Every business book emphasises the importance of setting goals but how exactly should we set them? Setting business goals isn’t simply deciding on the things you’d like to accomplish and working towards them. Scientists say the brain believes that by setting goals, whether large or small, we are working towards a desirable outcome that is an essential part of our identity. Our brains then set up the conditions that drive us towards that goal because we always want to maintain that self-image.
Devoting time for goal setting amid a pandemic and a struggling economy is challenging but we stand to achieve more and better results by doing so. Here’s how:
Step 1: Tie your goals to your mission
The most important thing for your business is a mission. A company mission statement is the reason it was started. It could be service, social, profit, or growth. When motivation fails, your mission will help you continue the hard work. Canadian author Lawrence Peter once wrote; “If you don’t know where you are going, you will probably end up somewhere else.”
Start by distinguishing your long-term goals, usually five years, from your short-term ones that can be quarterly or even monthly. Once you have written them down, create a clear connection between said missions with goals. For example, if your mission is to build a reputation among local businesses as the most knowledgeable and reliable software resource around, the long-term goal would be say, ‘to enhance staff expertise’. The objectives would then be ‘to schedule regular training seminars’ or ‘have all staff certified by a certain time’. If you find the goals you have written down do not suggest a list of actions, you may need to re-evaluate what your business is about.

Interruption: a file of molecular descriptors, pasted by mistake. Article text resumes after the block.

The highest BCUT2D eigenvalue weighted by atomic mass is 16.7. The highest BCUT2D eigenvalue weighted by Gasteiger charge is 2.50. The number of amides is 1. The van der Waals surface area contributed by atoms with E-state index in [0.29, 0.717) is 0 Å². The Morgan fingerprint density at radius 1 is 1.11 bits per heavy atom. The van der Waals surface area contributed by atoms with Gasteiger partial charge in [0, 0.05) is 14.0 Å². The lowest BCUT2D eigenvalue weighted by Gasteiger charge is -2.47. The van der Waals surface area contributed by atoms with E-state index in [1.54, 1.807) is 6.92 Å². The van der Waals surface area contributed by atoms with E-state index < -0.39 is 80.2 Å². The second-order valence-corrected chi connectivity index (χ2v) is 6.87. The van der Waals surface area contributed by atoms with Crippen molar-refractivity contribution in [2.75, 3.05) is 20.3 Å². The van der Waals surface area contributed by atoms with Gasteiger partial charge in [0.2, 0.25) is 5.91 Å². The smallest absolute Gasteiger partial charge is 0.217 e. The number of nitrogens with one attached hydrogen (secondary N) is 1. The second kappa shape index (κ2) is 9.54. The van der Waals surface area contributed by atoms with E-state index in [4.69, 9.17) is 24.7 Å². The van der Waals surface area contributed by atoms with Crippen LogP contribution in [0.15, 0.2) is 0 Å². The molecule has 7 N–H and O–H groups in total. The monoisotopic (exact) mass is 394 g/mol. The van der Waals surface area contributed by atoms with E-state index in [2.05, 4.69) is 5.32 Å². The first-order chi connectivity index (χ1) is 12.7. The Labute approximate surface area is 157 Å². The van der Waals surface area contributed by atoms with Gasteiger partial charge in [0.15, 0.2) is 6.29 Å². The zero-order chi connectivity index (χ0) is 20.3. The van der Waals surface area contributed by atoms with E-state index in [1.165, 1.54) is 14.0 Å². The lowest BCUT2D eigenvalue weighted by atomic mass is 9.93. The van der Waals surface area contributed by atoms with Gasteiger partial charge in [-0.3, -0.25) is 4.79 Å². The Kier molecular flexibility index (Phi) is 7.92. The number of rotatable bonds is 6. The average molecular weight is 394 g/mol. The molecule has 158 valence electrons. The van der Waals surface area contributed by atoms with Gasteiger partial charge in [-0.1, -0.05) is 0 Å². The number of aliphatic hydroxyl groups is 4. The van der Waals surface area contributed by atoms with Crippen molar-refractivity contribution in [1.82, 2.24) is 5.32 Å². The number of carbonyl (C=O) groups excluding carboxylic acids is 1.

Step 2: Cover all the bases
All goals are not created equal. Without outlining all the goals in all the categories, prioritising is difficult. Consider these three categories your goals may fall into.
Profitability goals. Profit-making companies’ number one goal at the end of the day is to make money. Projecting a number for the year, gives you a bird’s eye view of what your revenue will look like that year.
Development goals. These are learning-oriented and spell out skills and experiences you and your team need, to remain effective. They include certifications, performance metrics and staying current on technology.
Day-to-day work goals. These goals exclusively deal with making your company more efficient. Reducing ongoing business costs, streamlining customer service processes, increasing traffic to your business or going paperless are great examples. As a start, write down one change you can make and the results will encourage you to move forward.
Step 3: Review these goals with your team
Your business is only as good as your team. They are the ones interacting with your clients, working on your products and driving your business goals to its accomplishment. They are the most valuable asset so getting enthusiastic buy-in from your employees gives them a sense of ownership in the goal. It helps them be aligned and have a common focus, rather than trying to outperform each another.